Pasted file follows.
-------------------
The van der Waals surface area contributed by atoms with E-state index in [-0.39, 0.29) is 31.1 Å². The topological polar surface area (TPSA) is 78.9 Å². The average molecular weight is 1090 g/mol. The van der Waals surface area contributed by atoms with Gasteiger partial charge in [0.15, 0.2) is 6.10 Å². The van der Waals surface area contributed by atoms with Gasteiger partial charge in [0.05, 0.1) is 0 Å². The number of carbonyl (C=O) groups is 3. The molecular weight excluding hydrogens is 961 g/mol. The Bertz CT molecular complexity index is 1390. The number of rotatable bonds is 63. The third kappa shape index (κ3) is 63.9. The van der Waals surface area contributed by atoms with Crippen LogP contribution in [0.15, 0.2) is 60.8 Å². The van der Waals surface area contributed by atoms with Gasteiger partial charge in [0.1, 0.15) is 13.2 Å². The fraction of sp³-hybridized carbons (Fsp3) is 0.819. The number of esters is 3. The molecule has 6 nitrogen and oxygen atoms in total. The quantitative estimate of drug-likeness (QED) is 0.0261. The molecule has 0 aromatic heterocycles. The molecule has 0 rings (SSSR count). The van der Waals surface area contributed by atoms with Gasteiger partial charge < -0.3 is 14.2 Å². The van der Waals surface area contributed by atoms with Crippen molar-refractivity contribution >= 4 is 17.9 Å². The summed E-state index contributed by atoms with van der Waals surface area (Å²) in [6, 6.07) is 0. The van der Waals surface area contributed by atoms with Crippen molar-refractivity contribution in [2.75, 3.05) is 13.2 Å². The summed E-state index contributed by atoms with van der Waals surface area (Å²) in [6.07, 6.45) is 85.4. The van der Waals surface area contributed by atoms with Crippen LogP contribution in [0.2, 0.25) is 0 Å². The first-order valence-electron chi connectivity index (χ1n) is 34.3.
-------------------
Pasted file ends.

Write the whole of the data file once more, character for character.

The van der Waals surface area contributed by atoms with E-state index in [-0.39, 0.29) is 31.1 Å². The topological polar surface area (TPSA) is 78.9 Å². The average molecular weight is 1090 g/mol. The van der Waals surface area contributed by atoms with Gasteiger partial charge in [0.15, 0.2) is 6.10 Å². The van der Waals surface area contributed by atoms with Gasteiger partial charge in [0.05, 0.1) is 0 Å². The number of carbonyl (C=O) groups is 3. The molecular weight excluding hydrogens is 961 g/mol. The Bertz CT molecular complexity index is 1390. The number of rotatable bonds is 63. The third kappa shape index (κ3) is 63.9. The van der Waals surface area contributed by atoms with Crippen LogP contribution in [0.15, 0.2) is 60.8 Å². The van der Waals surface area contributed by atoms with Gasteiger partial charge in [0.1, 0.15) is 13.2 Å². The fraction of sp³-hybridized carbons (Fsp3) is 0.819. The number of esters is 3. The molecule has 6 nitrogen and oxygen atoms in total. The quantitative estimate of drug-likeness (QED) is 0.0261. The molecule has 0 aromatic heterocycles. The molecule has 0 rings (SSSR count). The van der Waals surface area contributed by atoms with Gasteiger partial charge < -0.3 is 14.2 Å². The van der Waals surface area contributed by atoms with Crippen molar-refractivity contribution >= 4 is 17.9 Å². The summed E-state index contributed by atoms with van der Waals surface area (Å²) in [6, 6.07) is 0. The van der Waals surface area contributed by atoms with Crippen molar-refractivity contribution in [2.75, 3.05) is 13.2 Å². The summed E-state index contributed by atoms with van der Waals surface area (Å²) in [6.07, 6.45) is 85.4. The van der Waals surface area contributed by atoms with Crippen LogP contribution in [0.2, 0.25) is 0 Å². The first-order valence-electron chi connectivity index (χ1n) is 34.3.